1st Edition

Forty Years of the International Journal of Lifelong Education, Volume I Reflections on a Changing Field

    135 Pages
    by Routledge

    Over the last forty years, the International Journal of Lifelong Education has become a global leader in the field of research on adult education and lifelong learning. Drawing extensively on articles published in the journal, scholars from Africa, Asia, North and South America, Australasia and Europe reflect in two volumes on how the field has evolved over four decades, and on the strengths and weaknesses of its contributions to knowledge.

     The first of two volumes, this book offers rich insights into the nature of lifelong education, its development over the forty years of the journal (and more), and what challenges the field will be called upon to address in the future. Chapters cover global trends that have influenced lifelong education; the nature of the field as reflected in publications, based on detailed quantitative analysis; why connection with radical social movements justifies continuing optimism in the field’s capacity to help make a better world; the nature of ethical practice in the field; neuroscience research’s significance for transformative learning theory; international organisations’ role; the importance of critical social theory; and Paulo Freire’s significance for the field.

    The two volumes will appeal to researchers, teachers and professionals in lifelong learning and adult education, as well as to those interested in the development of knowledge in fields of science and practice.

    Introduction – Forty years of the International Journal of Lifelong Education: reflections on a changing field
    John Holford, Steven Hodge, Marcella Milana, Richard Waller & Sue Webb


    1. Understanding the evolving context for lifelong education: global trends, 1950 – 2020
    Scott McLean


    2. Exploring the themes of the territory: a topic modelling approach to 40 years of publications in International Journal of Lifelong Education (1982–2021)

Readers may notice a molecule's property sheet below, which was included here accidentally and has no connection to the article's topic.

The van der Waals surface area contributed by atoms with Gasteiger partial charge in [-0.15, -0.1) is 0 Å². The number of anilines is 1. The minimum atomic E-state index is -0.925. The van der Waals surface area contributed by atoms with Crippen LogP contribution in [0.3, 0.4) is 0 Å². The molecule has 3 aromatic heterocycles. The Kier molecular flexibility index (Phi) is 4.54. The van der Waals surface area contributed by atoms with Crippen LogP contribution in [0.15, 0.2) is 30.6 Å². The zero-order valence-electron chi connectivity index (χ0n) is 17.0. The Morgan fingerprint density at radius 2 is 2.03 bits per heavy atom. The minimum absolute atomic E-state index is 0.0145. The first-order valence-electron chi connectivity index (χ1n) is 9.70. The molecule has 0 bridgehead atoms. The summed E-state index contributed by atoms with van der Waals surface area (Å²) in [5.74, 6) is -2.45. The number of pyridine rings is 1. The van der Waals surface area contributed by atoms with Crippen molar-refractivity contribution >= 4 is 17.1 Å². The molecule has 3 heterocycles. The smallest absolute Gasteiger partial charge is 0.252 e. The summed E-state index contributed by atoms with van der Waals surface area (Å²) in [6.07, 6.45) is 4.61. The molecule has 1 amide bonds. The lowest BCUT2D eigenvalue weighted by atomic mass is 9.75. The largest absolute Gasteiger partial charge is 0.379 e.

Erik Nylander, Andreas Fejes and Marcella Milana


    3. Learning about climate justice in times of drought and Covid-19
    Shirley Walters

    4. Ethical practice in adult lifelong learning: a reflection on its shifting nature and significance for the future
    Richard G. Bagnall, Steven Hodge & Paddy O’Regan

    5. Emotions and lifelong learning: synergies between neuroscience research and transformative learning theory
    Farhan Ali and Seng Chee Tan

    6. Qualification, socialisation and/or subjectification – three international organisations’ prioritisation of the purposes of adult education and learning from the 1970s to the 2010s
    Anne Larson and Pia Cort


    7. Lifelong learning in a globalized world: The need for critical social theory in adult and lifelong education
    Patricia A. Gouthro

    8. The Wiley Handbook of Paulo Freire: Paulo Freire past, present and future
    Timothy D. Ireland


    John Holford is Robert Peers Professor of Adult Education emeritus, University of Nottingham, UK. He was an editor of the International Journal of Lifelong Education 1998-2023. A sociologist by background, his research has explored European lifelong learning, trade union education, adult learning policy, and histories of adult education and labour.

     Steven Hodge is Director of the Griffith Institute for Educational Research at Griffith University, Australia. His research focuses on curriculum across educational contexts, in particular how state-based curriculum impacts on teacher identity and professional practice. Steven is an editor of the International Journal of Lifelong Education.

    Marcella Milana is an Associate Professor at the University of Verona, Italy, and an Honorary Professor of Adult Education at the University of Nottingham, UK. She has been editor-in-chief of the International Journal of Lifelong Education since 2023. She researches the politics, policy and governance of adult education and learning.

     Richard Waller is Professor of Education and Social Justice at the University of the West of England, Bristol, UK, where he has worked since 1995. His research interests, which tend to be in the post-compulsory education sectors, focus on education’s role in reinforcing or challenging existing social inequalities, and on education and identity, particularly social class and gender. He is a former editor of the International Journal of Lifelong Education.

    Sue Webb is a Professor (adjunct) of Education at Monash University, Australia, Emeritus Professor of Education at the University of Sheffield, UK, a member of the ILO/UNESCO Committee of Experts on the Application of the Recommendations concerning Teaching Personnel (CEART), and a former editor of the International Journal of Lifelong Education. Her research encompasses equity and social justice.